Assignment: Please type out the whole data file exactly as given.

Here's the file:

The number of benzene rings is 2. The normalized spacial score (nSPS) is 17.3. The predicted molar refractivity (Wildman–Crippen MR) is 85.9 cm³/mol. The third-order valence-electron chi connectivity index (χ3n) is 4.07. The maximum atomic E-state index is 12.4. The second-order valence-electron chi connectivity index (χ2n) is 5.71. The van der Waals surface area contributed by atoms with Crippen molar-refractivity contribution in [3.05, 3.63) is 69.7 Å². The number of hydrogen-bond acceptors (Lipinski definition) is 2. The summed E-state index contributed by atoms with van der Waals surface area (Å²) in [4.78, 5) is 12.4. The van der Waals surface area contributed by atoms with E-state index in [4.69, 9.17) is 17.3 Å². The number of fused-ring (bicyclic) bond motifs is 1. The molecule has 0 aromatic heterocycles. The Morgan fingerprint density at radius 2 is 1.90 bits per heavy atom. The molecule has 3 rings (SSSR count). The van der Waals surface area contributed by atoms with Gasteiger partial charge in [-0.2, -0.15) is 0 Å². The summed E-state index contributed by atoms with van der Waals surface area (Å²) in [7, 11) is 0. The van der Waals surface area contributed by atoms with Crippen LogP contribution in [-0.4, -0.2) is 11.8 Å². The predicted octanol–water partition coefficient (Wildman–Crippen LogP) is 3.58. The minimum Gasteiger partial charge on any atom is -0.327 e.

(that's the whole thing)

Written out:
The number of benzene rings is 2. The normalized spacial score (nSPS) is 17.3. The predicted molar refractivity (Wildman–Crippen MR) is 85.9 cm³/mol. The third-order valence-electron chi connectivity index (χ3n) is 4.07. The maximum atomic E-state index is 12.4. The second-order valence-electron chi connectivity index (χ2n) is 5.71. The van der Waals surface area contributed by atoms with Crippen molar-refractivity contribution in [3.05, 3.63) is 69.7 Å². The number of hydrogen-bond acceptors (Lipinski definition) is 2. The summed E-state index contributed by atoms with van der Waals surface area (Å²) in [4.78, 5) is 12.4. The van der Waals surface area contributed by atoms with E-state index in [4.69, 9.17) is 17.3 Å². The number of fused-ring (bicyclic) bond motifs is 1. The molecule has 0 aromatic heterocycles. The Morgan fingerprint density at radius 2 is 1.90 bits per heavy atom. The molecule has 3 rings (SSSR count). The van der Waals surface area contributed by atoms with Gasteiger partial charge in [-0.2, -0.15) is 0 Å². The summed E-state index contributed by atoms with van der Waals surface area (Å²) in [7, 11) is 0. The van der Waals surface area contributed by atoms with Crippen LogP contribution in [-0.4, -0.2) is 11.8 Å². The predicted octanol–water partition coefficient (Wildman–Crippen LogP) is 3.58. The minimum Gasteiger partial charge on any atom is -0.327 e.